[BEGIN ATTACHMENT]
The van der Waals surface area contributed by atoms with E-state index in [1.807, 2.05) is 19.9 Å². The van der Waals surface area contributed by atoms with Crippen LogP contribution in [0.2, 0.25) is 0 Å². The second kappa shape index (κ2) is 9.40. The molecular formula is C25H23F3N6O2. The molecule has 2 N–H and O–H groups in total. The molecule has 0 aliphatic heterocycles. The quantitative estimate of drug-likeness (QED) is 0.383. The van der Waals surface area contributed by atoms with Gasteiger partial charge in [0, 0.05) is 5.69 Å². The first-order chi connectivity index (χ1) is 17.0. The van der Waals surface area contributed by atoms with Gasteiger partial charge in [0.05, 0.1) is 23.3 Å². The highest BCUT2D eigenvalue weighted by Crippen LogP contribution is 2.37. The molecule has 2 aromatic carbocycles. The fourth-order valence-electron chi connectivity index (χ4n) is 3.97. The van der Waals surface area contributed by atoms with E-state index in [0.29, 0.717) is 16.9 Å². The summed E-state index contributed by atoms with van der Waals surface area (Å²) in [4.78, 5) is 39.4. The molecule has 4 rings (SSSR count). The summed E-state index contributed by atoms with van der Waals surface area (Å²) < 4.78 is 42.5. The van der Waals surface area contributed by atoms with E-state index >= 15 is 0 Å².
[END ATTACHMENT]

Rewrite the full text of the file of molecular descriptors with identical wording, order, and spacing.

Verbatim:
The van der Waals surface area contributed by atoms with E-state index in [1.807, 2.05) is 19.9 Å². The van der Waals surface area contributed by atoms with Crippen LogP contribution in [0.2, 0.25) is 0 Å². The second kappa shape index (κ2) is 9.40. The molecular formula is C25H23F3N6O2. The molecule has 2 N–H and O–H groups in total. The molecule has 0 aliphatic heterocycles. The quantitative estimate of drug-likeness (QED) is 0.383. The van der Waals surface area contributed by atoms with Gasteiger partial charge in [0, 0.05) is 5.69 Å². The first-order chi connectivity index (χ1) is 17.0. The van der Waals surface area contributed by atoms with Gasteiger partial charge in [0.05, 0.1) is 23.3 Å². The highest BCUT2D eigenvalue weighted by Crippen LogP contribution is 2.37. The molecule has 2 aromatic carbocycles. The fourth-order valence-electron chi connectivity index (χ4n) is 3.97. The van der Waals surface area contributed by atoms with E-state index in [0.29, 0.717) is 16.9 Å². The summed E-state index contributed by atoms with van der Waals surface area (Å²) in [4.78, 5) is 39.4. The molecule has 4 rings (SSSR count). The summed E-state index contributed by atoms with van der Waals surface area (Å²) < 4.78 is 42.5. The van der Waals surface area contributed by atoms with E-state index >= 15 is 0 Å².